middle of his bedroom floor and fell backward onto his bed with a sigh. Almost as an afterthought, he sat up to skim off his faded green polo, then found himself too exhausted to bother with the blue jeans and hiking boots he’d also been wearing since yesterday morning. Instead, he dropped onto his back again.

Sleep, he thought. Finally, finally, he could get some real sleep. He ran a restless hand over the three-day stubble of beard on his face, shoved his overly long, dark brown hair from his forehead and closed his eyes. He was just about to lose himself in the welcome relief of slumber when someone—someone who obviously had a death wish—launched into a ceaseless pounding on his front door.

“Dammit,” he muttered without moving. Maybe whoever the someone was would go away, and then he wouldn’t have to kill them after all.

But whoever it was keeping him from sleep did indeed seem to have suicidal tendencies, because the knocking just increased more loudly.

Carver sighed again, jackknifed up from his bed and staggered out to his living room. He flattened one big hand against the front door and curled the other over the knob, then stood with his chin dropped to his chest and one final hope that his visitor had gone away. But the rapping started again, even more annoying than it had been before, so he jerked the door open hard.

“What?” he barked. “What is it?”

A woman stood in the hall with her curled fingers poised at shoulder level. She was about to knock again, something that would have landed her fist in the middle of Carver’s naked chest, but she stopped herself just shy of completing the action and dropped her hand quickly back to her side. In the other hand, she carried a battered leather satchel not unlike the kind elementary schoolchildren had carried way back when Carver was young enough to have been one of them himself.

She was a good foot shorter than he, her black hair liberally threaded with silver and cropped shorter than his own.
She wore round, tortoiseshell-rimmed glasses that made her brown eyes appear huge, and a shapeless olive drab trench coat over a white, baggy, man-styled shirt and brown, even baggier, man-styled trousers. Her only concession to her femininity was a filigreed antique brooch pinned at her collar and matching earrings that dangled from her ears.

She was in no way the kind of woman with whom Carver normally associated. But somehow she looked very familiar.

“Carver Venner?” she asked in a no-nonsense voice of efficiency that immediately grated on his nerves.

“Yeah, that’s me.”

“I’m with the Child Welfare Office. I’ve been assigned to your case.”

Okay, he was tired, Carver thought as he studied the woman harder, still trying to place where he might have met her. But there was no way he was so tired that he had forgotten about the presence of a child in his life.

“I beg your pardon?” he asked.

“Your daughter,” she clarified, aiding him not at all. “I’m here to assist the two of you—to help you get acquainted and settled in.”

He closed his eyes and shook his head, trying to wake himself from what was one of the most bizarre dreams he’d ever had. Unfortunately, when he opened his eyes again, he was still standing in front of his open door, and the oddly familiar woman was still staring at him.

“Do I know you?” he asked.

Her eyes widened for a moment in what he could only liken to panic, something that just compounded his confusion. Without replying, she lifted her satchel and flipped it open, shoved her hand inside and withdrew a pristine, white business card.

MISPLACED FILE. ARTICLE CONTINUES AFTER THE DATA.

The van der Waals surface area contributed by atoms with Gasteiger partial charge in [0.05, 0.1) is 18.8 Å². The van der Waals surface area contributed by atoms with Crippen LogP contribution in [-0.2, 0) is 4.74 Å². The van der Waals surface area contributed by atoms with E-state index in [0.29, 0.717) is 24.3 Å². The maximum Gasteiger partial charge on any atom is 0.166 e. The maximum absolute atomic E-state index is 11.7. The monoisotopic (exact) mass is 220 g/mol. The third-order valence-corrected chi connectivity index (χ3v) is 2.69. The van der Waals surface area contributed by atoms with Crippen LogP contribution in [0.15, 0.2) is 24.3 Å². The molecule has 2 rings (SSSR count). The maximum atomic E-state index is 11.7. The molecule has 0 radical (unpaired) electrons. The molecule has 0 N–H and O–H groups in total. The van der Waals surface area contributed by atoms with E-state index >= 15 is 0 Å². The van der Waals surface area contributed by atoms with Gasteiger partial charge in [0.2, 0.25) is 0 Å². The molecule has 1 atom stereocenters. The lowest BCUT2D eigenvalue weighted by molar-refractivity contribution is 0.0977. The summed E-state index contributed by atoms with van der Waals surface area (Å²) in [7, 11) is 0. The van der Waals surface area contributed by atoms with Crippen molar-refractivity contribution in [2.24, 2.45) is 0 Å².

M. H. Garrett, L.C.S.W., it read in bold black type.
Caseworker, Child Welfare Office of Pennsylvania.
It was decorated with the official state seal and seemed to be legitimate.

M. H. Garrett, he repeated to himself. Nope, not a name that rang any bells. “What’s the M.H. stand for?”

“Mostly Harmless,” she told him without missing a beat.

He glanced up at the woman again only to find her staring back at him in silence, daring him to press the issue. Dammit, even her prissy voice was familiar. He was sure he knew her from somewhere, he just couldn’t remember where. It was about to drive him crazier than he already felt when he recalled that she had just accused him of having a daughter.

He smiled wryly. “I think somebody got their wires crossed somewhere, Ms. Garrett. I don’t have a daughter. In fact, I’ve never even been married, so it doesn’t seem likely that there’s a little Venner kid out there running around somewhere.”

M. H. Garrett, Caseworker, narrowed her eyes at Carver and stuck her hand back into her satchel, this time pulling out a very thick, very well used binder. She flipped through it easily until she found whatever she had been looking for, scanned a few pages, then looked up at Carver again.

“Rachel Stillman,” she said, as if those two words would explain everything.

Carver shook his head. “Sorry, never heard of her.”

Mostly Harmless Garrett eyed him warily. “She’s your daughter, Mr. Venner.”

“No, she isn’t.”

“Yes, she is.”

He chuckled, feeling more and more bizarre with every passing moment. “Oh, come on. She doesn’t even have the same last name as me. Boy, you folks at Welfare really are overworked.” He relented when he saw her lips thin into a tight line. “I assure you, Ms. Garrett, that I do not have a daughter named Rachel anything. Somebody at your office has sent you on a wild-goose chase.”

The caseworker glanced down at her notebook again. “Abigail Stillman,” she said this time.

Carver was about to tell her that he didn’t have a daughter named Abigail Stillman, either, when he remembered
that he did in fact know someone by that name. Or rather, he used to know someone by that name. Another journalist he’d met in Guatemala about ten or twelve years ago. The two of them had shared a very hot, very heavy, very brief affair. One week, he recalled now, unable to halt the lascivious smile that curled his lips. And what a week it had been.

“Okay, I do know an Abby Stillman,” he told M. H. Garrett, still smiling at his heated memories. “But I haven’t heard from her in years. Have you seen her recently? How is she?”

“She’s dead.”

His smile fell, and something raw and hot knotted in his stomach. “She’s what?”

“She’s dead, Mr. Venner. A car accident. Drunk driver. She was killed instantly.” The caseworker shifted from one foot to the other a little uncomfortably. “Uh, hasn’t anyone contacted you about this?”

Still feeling as if someone had just kicked him in the groin, Carver mumbled, “About what?”